Want to install bi-fold doors (4 panels total) on a closet 4 feet wide but only 59 inches high. Standard doors are all 80 inches. While I've taken off a few inches off the width in the past, I've never removed 20 inches from the height.
Does anybody make shorter doors? Do I have to make my own? Rental unit so style not that important.
(Cross posted to alt.home repair)
If you're talking about those cheap, light, luan, hollow doors with the
cardboard torsion box interior, then yes, it's pretty easy. I've done
this a few times.
They have a pine frame around the perimeter made of what could best be
explained as a 2x4 ripped in half. There will some more blocking of the
same material where the door handles go. The rest of the interior is a
honeycomb torsion box of cardboard.
If you want to keep the door handles where they normal would be, then
cut the 21" off the top of the doors. Luan is nasty, messy stuff that
puts long painful splinters in your hands, so I recommend gloves. You
can do it two ways. Make your final clean cut at 59" using proper
techniques to avoid splintering/tear-out. Or make a cut a blade width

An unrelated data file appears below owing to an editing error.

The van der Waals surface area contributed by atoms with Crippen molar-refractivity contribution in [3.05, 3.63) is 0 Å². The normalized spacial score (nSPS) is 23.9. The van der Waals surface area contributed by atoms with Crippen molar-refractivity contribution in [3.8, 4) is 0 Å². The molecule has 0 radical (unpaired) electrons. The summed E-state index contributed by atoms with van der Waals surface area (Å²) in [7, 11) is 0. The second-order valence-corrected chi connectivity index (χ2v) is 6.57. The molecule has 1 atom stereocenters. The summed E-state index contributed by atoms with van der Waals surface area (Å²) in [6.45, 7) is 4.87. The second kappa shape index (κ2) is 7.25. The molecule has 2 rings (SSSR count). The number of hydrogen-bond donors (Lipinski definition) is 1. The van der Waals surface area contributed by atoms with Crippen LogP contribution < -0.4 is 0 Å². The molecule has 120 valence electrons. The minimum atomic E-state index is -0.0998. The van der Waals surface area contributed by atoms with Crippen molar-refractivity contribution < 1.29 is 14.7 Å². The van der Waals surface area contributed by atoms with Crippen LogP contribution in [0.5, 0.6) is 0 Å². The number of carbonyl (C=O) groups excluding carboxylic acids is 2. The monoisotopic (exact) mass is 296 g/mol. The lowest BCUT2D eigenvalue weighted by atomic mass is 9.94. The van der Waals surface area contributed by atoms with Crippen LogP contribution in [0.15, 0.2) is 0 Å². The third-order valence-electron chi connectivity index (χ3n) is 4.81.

long and clean it up later, once you glue the frame back in the bottom.
On to that...
Once you cut the 21" off the top, you can start to remove the top
horizontal part of the frame from the luan veneer. You don't have to be
gentle. Scrape all the excess glue off the pine frame piece so it will
slide in the hollow, cut end of the other section of door.
Clean out enough of the cardboard torsion box so that the pine frame
section can slide up into it. The cardboard will scrape right off the
luan with a putty knife. You may have to cut the pine frame piece to a
shorter length if it ran the entire width of the door. It doesn't have
to me exact. In fact, cut it a little shy to make it easier to cram
back between the veneers. Glue the inside of the veneers and the pine
frame piece, cram it in there and clamp for an hour.
If you cut the door to 59" exact, you're done. If not, now cut the door
to it the final 59" length, again, using proper techniques to avoid
splintering and tear-out.
"Playing is not something I do at night, it's my function in life"
I've done a number of doors recently as part of a basement remodeling
job. The new inexpensive doors no longer have a pine frame. They now
have a pressed cardboard frame that's only about 1.5" in height.
Mike's instructions still work fine though.
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